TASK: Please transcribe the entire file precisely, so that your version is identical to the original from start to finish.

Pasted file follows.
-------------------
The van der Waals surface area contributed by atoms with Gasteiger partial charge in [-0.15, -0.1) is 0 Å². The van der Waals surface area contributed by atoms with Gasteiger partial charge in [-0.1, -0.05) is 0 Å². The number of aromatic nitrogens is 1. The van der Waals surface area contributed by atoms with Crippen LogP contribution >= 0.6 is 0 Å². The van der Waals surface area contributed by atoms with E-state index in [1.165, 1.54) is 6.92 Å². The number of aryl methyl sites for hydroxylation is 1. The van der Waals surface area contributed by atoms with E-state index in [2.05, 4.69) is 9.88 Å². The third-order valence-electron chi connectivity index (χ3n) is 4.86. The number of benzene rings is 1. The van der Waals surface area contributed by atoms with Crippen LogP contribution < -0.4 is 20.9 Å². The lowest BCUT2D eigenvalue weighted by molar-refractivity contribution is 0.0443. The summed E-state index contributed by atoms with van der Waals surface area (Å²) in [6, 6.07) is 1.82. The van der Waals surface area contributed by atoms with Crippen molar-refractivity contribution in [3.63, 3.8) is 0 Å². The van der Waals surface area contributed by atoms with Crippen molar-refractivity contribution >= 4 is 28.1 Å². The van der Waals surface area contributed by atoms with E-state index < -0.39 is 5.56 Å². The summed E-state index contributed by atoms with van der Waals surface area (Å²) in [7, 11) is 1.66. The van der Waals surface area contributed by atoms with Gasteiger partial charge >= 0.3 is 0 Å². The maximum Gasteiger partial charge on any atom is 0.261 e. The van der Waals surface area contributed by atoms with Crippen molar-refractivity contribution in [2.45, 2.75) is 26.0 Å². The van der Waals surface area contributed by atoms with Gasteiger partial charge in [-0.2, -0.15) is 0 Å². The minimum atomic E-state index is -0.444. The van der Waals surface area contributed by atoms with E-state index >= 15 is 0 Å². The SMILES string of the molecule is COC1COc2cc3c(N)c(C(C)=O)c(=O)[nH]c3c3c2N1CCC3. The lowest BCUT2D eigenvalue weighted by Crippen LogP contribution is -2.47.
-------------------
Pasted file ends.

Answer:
The van der Waals surface area contributed by atoms with Gasteiger partial charge in [-0.15, -0.1) is 0 Å². The van der Waals surface area contributed by atoms with Gasteiger partial charge in [-0.1, -0.05) is 0 Å². The number of aromatic nitrogens is 1. The van der Waals surface area contributed by atoms with Crippen LogP contribution >= 0.6 is 0 Å². The van der Waals surface area contributed by atoms with E-state index in [1.165, 1.54) is 6.92 Å². The number of aryl methyl sites for hydroxylation is 1. The van der Waals surface area contributed by atoms with E-state index in [2.05, 4.69) is 9.88 Å². The third-order valence-electron chi connectivity index (χ3n) is 4.86. The number of benzene rings is 1. The van der Waals surface area contributed by atoms with Crippen LogP contribution < -0.4 is 20.9 Å². The lowest BCUT2D eigenvalue weighted by molar-refractivity contribution is 0.0443. The summed E-state index contributed by atoms with van der Waals surface area (Å²) in [6, 6.07) is 1.82. The van der Waals surface area contributed by atoms with Crippen molar-refractivity contribution in [3.63, 3.8) is 0 Å². The van der Waals surface area contributed by atoms with Crippen molar-refractivity contribution >= 4 is 28.1 Å². The van der Waals surface area contributed by atoms with E-state index < -0.39 is 5.56 Å². The summed E-state index contributed by atoms with van der Waals surface area (Å²) in [7, 11) is 1.66. The van der Waals surface area contributed by atoms with Gasteiger partial charge >= 0.3 is 0 Å². The maximum Gasteiger partial charge on any atom is 0.261 e. The van der Waals surface area contributed by atoms with Crippen molar-refractivity contribution in [2.45, 2.75) is 26.0 Å². The van der Waals surface area contributed by atoms with Gasteiger partial charge in [-0.2, -0.15) is 0 Å². The minimum atomic E-state index is -0.444. The van der Waals surface area contributed by atoms with E-state index >= 15 is 0 Å². The SMILES string of the molecule is COC1COc2cc3c(N)c(C(C)=O)c(=O)[nH]c3c3c2N1CCC3. The lowest BCUT2D eigenvalue weighted by Crippen LogP contribution is -2.47.